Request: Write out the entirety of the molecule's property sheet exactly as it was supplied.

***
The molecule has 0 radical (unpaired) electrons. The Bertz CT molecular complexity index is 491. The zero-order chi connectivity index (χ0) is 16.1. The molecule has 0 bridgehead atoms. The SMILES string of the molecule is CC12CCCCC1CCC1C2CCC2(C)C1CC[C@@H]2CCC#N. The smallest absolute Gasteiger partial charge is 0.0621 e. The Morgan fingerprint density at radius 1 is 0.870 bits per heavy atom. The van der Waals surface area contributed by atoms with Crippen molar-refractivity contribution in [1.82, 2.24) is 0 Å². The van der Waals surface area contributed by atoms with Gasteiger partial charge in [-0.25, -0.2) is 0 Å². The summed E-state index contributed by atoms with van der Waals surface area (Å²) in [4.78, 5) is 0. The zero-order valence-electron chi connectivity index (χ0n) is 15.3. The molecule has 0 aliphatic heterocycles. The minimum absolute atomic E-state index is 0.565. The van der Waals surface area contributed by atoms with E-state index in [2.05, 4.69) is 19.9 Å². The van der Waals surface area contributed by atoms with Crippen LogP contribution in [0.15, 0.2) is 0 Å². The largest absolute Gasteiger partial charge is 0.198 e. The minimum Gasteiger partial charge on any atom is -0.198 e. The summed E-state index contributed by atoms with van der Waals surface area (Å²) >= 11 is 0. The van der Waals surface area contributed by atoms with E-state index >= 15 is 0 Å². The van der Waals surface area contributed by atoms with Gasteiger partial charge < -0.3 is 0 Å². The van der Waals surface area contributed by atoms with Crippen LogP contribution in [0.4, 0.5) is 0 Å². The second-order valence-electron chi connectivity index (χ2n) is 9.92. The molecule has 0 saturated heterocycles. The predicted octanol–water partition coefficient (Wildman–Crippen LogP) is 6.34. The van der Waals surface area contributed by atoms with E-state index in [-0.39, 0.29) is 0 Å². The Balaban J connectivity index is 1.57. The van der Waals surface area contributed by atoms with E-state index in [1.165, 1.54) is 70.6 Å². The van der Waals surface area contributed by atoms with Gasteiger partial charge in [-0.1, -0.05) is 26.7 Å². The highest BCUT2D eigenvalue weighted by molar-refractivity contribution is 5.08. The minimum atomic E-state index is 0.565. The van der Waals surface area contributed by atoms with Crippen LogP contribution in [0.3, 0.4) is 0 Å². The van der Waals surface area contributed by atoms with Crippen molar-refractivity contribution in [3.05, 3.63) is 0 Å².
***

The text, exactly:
The molecule has 0 radical (unpaired) electrons. The Bertz CT molecular complexity index is 491. The zero-order chi connectivity index (χ0) is 16.1. The molecule has 0 bridgehead atoms. The SMILES string of the molecule is CC12CCCCC1CCC1C2CCC2(C)C1CC[C@@H]2CCC#N. The smallest absolute Gasteiger partial charge is 0.0621 e. The Morgan fingerprint density at radius 1 is 0.870 bits per heavy atom. The van der Waals surface area contributed by atoms with Crippen molar-refractivity contribution in [1.82, 2.24) is 0 Å². The van der Waals surface area contributed by atoms with Gasteiger partial charge in [-0.25, -0.2) is 0 Å². The summed E-state index contributed by atoms with van der Waals surface area (Å²) in [4.78, 5) is 0. The zero-order valence-electron chi connectivity index (χ0n) is 15.3. The molecule has 0 aliphatic heterocycles. The minimum absolute atomic E-state index is 0.565. The van der Waals surface area contributed by atoms with E-state index in [2.05, 4.69) is 19.9 Å². The van der Waals surface area contributed by atoms with Crippen LogP contribution in [0.15, 0.2) is 0 Å². The largest absolute Gasteiger partial charge is 0.198 e. The minimum Gasteiger partial charge on any atom is -0.198 e. The summed E-state index contributed by atoms with van der Waals surface area (Å²) >= 11 is 0. The van der Waals surface area contributed by atoms with E-state index >= 15 is 0 Å². The van der Waals surface area contributed by atoms with Gasteiger partial charge < -0.3 is 0 Å². The van der Waals surface area contributed by atoms with Crippen LogP contribution in [0.4, 0.5) is 0 Å². The second-order valence-electron chi connectivity index (χ2n) is 9.92. The molecule has 0 saturated heterocycles. The predicted octanol–water partition coefficient (Wildman–Crippen LogP) is 6.34. The van der Waals surface area contributed by atoms with E-state index in [-0.39, 0.29) is 0 Å². The Balaban J connectivity index is 1.57. The van der Waals surface area contributed by atoms with E-state index in [1.165, 1.54) is 70.6 Å². The van der Waals surface area contributed by atoms with Gasteiger partial charge in [-0.1, -0.05) is 26.7 Å². The highest BCUT2D eigenvalue weighted by molar-refractivity contribution is 5.08. The minimum atomic E-state index is 0.565. The van der Waals surface area contributed by atoms with Crippen LogP contribution in [0.3, 0.4) is 0 Å². The van der Waals surface area contributed by atoms with Crippen molar-refractivity contribution in [3.05, 3.63) is 0 Å².